In a study funded by the U.S. Department of Veterans Affairs, VA hospital patients on warfarin for atrial fibrillation or mechanical heart valves were tracked and home anticoagulation monitoring was found to be every bit as effective as INR (International Normalized Ratio) testing in the hospital clinic.
Patients were followed for an average of three years. In that time, 7.9% of home monitoring patients had experienced a stroke, a major bleed, or death as compared to 8.9% of those tested in the clinic.
Thus, home monitoring can be considered to be an effective alternative for those who are disabled or must travel long distances to reach a clinic and are deemed able to perform home testing.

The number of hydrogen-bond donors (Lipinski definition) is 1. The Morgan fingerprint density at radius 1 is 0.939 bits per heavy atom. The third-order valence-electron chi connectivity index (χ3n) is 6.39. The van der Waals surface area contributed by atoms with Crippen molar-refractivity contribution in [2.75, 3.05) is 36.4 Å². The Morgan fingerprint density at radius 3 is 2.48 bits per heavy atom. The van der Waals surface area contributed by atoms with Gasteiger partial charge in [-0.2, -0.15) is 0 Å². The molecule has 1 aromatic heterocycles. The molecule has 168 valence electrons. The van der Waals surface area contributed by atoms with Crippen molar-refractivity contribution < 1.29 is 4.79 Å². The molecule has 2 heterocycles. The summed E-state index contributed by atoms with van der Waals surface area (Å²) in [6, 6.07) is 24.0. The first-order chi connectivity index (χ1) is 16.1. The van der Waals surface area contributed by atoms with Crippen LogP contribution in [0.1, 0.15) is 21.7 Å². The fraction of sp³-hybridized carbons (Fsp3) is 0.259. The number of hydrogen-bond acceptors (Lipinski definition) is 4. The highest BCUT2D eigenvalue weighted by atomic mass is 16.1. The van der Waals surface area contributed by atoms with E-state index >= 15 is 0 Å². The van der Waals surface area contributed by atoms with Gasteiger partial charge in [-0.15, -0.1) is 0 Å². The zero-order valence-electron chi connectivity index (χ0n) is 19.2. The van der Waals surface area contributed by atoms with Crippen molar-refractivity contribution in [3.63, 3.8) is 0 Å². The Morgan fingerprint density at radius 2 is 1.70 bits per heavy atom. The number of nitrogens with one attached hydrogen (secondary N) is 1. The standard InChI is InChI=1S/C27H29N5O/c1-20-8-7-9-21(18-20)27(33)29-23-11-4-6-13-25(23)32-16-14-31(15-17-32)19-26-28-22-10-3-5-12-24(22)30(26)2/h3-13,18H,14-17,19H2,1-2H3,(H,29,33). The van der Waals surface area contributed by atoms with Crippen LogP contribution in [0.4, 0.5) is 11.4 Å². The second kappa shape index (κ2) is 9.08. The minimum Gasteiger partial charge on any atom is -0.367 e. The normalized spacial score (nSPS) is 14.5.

Earlier this year, Medicare announced coverage for home testing, which opened the door for widespread coverage by insurance companies.
Mellanie True Hills is a heart disease survivor, heart health expert, internationally-known author, and non-profit CEO.
Newsweek said, "a near-death experience prompted Mellanie to make a career of telling others what they need to know about heart disease." Following a brush with death in emergency heart surgery, and a near-stroke from a frightening irregular heartbeat later that same year, Mellanie True Hills pledged to use her second chance to help others avoid the #1 and #3 killers, heart disease and stroke.
As CEO of the American Foundation for Women's Health, her mission is to raise awareness of heart disease and stroke with her inspirational and motivational keynotes for American Heart Association Go Red for Women events, hospital women's health events, and corporate and association events.